The dealer I'm talking to about a 1984 380SL has a number of cars on his lot
and is not too interested in working on this SL for now because it's low
profit compared to other cars. While this may sound like a dodge, I can
understand this, since in my own business, whenever I have a choice, I
focus on high dollar issues and small projects that could make 1/2 or 1/3
as much often are let go or left on the side for a long time.
Today I took the car out for a test drive. There is almost no rust on this
car. The climate controls even seem to be working, but I wasn't clear about
the AC (didn't turn it on until later). (I know heat/AC is not one of the
biggest issues, but this is one of the few issues I'm unsure of in terms of
repair cost.) The one issue that could be a deal breaker at this point is
that it's running rich. He says he's checked the injection control unit
(that's on the passenger side, under a floor board, or somewhere near
there, right?) and the warm up regulator. He has not checked the cold start
valve or the injectors themselves.
My first question is about the injection issue. I'm no expert on this, but
if it's running rich, my understanding is that it would either be injectors
(unlikely), the controller, the oxygen sensor, the warm up regulator, or
the cold start valve. Is there more? I know if it were too lean it could be
a bunch of things (rust in the line, pump problems, leaks, etc.), but how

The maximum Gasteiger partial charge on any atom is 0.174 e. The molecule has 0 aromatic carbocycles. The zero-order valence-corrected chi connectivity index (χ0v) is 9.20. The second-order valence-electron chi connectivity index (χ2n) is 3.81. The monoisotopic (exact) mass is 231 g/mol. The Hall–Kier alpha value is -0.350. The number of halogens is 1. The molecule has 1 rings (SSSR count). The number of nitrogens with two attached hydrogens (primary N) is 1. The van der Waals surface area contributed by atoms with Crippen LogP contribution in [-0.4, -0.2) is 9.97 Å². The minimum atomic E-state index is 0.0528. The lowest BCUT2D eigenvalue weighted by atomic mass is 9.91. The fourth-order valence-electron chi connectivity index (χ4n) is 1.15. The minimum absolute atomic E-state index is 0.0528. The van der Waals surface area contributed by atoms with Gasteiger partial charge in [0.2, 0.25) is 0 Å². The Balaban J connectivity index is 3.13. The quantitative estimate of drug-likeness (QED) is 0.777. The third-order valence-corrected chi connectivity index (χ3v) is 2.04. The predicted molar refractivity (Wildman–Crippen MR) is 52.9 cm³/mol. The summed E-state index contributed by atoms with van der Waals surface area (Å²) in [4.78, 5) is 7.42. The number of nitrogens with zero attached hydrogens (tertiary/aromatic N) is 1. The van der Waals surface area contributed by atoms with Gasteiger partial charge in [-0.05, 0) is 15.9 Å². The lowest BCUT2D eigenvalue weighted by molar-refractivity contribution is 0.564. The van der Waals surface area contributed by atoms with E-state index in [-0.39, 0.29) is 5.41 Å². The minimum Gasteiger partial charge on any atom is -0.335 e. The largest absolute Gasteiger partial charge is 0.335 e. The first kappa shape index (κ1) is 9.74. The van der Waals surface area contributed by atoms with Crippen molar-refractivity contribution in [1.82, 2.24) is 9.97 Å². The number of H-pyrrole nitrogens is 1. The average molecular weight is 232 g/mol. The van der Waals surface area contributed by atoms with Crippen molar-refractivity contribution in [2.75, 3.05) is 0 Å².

risky is it to get a car like this under these conditions (with two items
checked and not sure what else it is)?
I'll be taking it into another mechanic for a check before I get it. Are
there things they can quickly or easily check to narrow it down? If I could
be sure it would be something below a certain cost level, I'd be much more
inclined to buy this car, since most of it is in great shape. I just don't
want to buy a car with a problem that could grow into many thousands as the
mechanic gets more into it and finds more wrong. Any comments on this
situation, what to look for, what could be checked to rule out some
sources, and so on, would be greatly appreciated.
The other issue is the AC. This is not as big a deal, since I tend to leave
the top down most of the summer, but it would be nice to know about. I had
a 1988 Jeep truck that needed an AC recharge a few years ago and they had
to retrofit the AC to work with the newer gas (instead of freon). If the AC
on this, which I understand worked a year or two ago, needs recharging, is
it a matter of just recharging it, or will it have to be retrofitted
(assuming it isn't)? If it needs retrofitting, is that expensive?
Thanks for any help!